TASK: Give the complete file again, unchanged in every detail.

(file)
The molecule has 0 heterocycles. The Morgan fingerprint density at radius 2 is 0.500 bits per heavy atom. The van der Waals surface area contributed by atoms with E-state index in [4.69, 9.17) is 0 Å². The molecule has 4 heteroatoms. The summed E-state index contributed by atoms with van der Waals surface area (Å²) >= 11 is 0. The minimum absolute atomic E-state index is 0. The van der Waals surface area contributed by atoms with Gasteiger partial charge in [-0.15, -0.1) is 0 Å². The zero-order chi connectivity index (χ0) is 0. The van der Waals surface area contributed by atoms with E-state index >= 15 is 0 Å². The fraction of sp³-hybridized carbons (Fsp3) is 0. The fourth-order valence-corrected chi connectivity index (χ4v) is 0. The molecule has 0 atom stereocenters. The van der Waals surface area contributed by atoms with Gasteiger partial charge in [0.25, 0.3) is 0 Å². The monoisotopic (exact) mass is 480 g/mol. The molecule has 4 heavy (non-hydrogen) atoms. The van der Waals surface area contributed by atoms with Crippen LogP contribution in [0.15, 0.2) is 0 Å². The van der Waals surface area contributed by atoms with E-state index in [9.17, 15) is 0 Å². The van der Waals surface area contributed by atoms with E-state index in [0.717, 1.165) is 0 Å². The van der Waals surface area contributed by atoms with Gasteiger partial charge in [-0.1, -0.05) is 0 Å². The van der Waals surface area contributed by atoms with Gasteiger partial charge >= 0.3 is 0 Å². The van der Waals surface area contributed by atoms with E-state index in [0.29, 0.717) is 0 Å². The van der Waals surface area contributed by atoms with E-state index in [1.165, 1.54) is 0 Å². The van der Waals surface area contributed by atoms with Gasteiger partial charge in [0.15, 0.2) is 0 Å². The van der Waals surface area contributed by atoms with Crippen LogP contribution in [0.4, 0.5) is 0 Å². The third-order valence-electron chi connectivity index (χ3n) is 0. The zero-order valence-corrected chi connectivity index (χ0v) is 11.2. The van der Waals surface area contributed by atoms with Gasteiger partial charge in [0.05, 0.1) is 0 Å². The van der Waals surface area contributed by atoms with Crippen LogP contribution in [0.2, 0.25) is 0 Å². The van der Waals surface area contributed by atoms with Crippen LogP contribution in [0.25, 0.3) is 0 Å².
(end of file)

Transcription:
The molecule has 0 heterocycles. The Morgan fingerprint density at radius 2 is 0.500 bits per heavy atom. The van der Waals surface area contributed by atoms with E-state index in [4.69, 9.17) is 0 Å². The molecule has 4 heteroatoms. The summed E-state index contributed by atoms with van der Waals surface area (Å²) >= 11 is 0. The minimum absolute atomic E-state index is 0. The van der Waals surface area contributed by atoms with Gasteiger partial charge in [-0.15, -0.1) is 0 Å². The zero-order chi connectivity index (χ0) is 0. The van der Waals surface area contributed by atoms with E-state index >= 15 is 0 Å². The fraction of sp³-hybridized carbons (Fsp3) is 0. The fourth-order valence-corrected chi connectivity index (χ4v) is 0. The molecule has 0 atom stereocenters. The van der Waals surface area contributed by atoms with Gasteiger partial charge in [0.25, 0.3) is 0 Å². The monoisotopic (exact) mass is 480 g/mol. The molecule has 4 heavy (non-hydrogen) atoms. The van der Waals surface area contributed by atoms with Crippen LogP contribution in [0.15, 0.2) is 0 Å². The van der Waals surface area contributed by atoms with E-state index in [9.17, 15) is 0 Å². The van der Waals surface area contributed by atoms with E-state index in [0.717, 1.165) is 0 Å². The van der Waals surface area contributed by atoms with Gasteiger partial charge in [-0.1, -0.05) is 0 Å². The van der Waals surface area contributed by atoms with Gasteiger partial charge >= 0.3 is 0 Å². The van der Waals surface area contributed by atoms with E-state index in [0.29, 0.717) is 0 Å². The van der Waals surface area contributed by atoms with E-state index in [1.165, 1.54) is 0 Å². The van der Waals surface area contributed by atoms with Gasteiger partial charge in [0.15, 0.2) is 0 Å². The van der Waals surface area contributed by atoms with Crippen LogP contribution in [0.4, 0.5) is 0 Å². The third-order valence-electron chi connectivity index (χ3n) is 0. The zero-order valence-corrected chi connectivity index (χ0v) is 11.2. The van der Waals surface area contributed by atoms with Gasteiger partial charge in [0.05, 0.1) is 0 Å². The van der Waals surface area contributed by atoms with Crippen LogP contribution in [0.2, 0.25) is 0 Å². The van der Waals surface area contributed by atoms with Crippen LogP contribution in [0.25, 0.3) is 0 Å².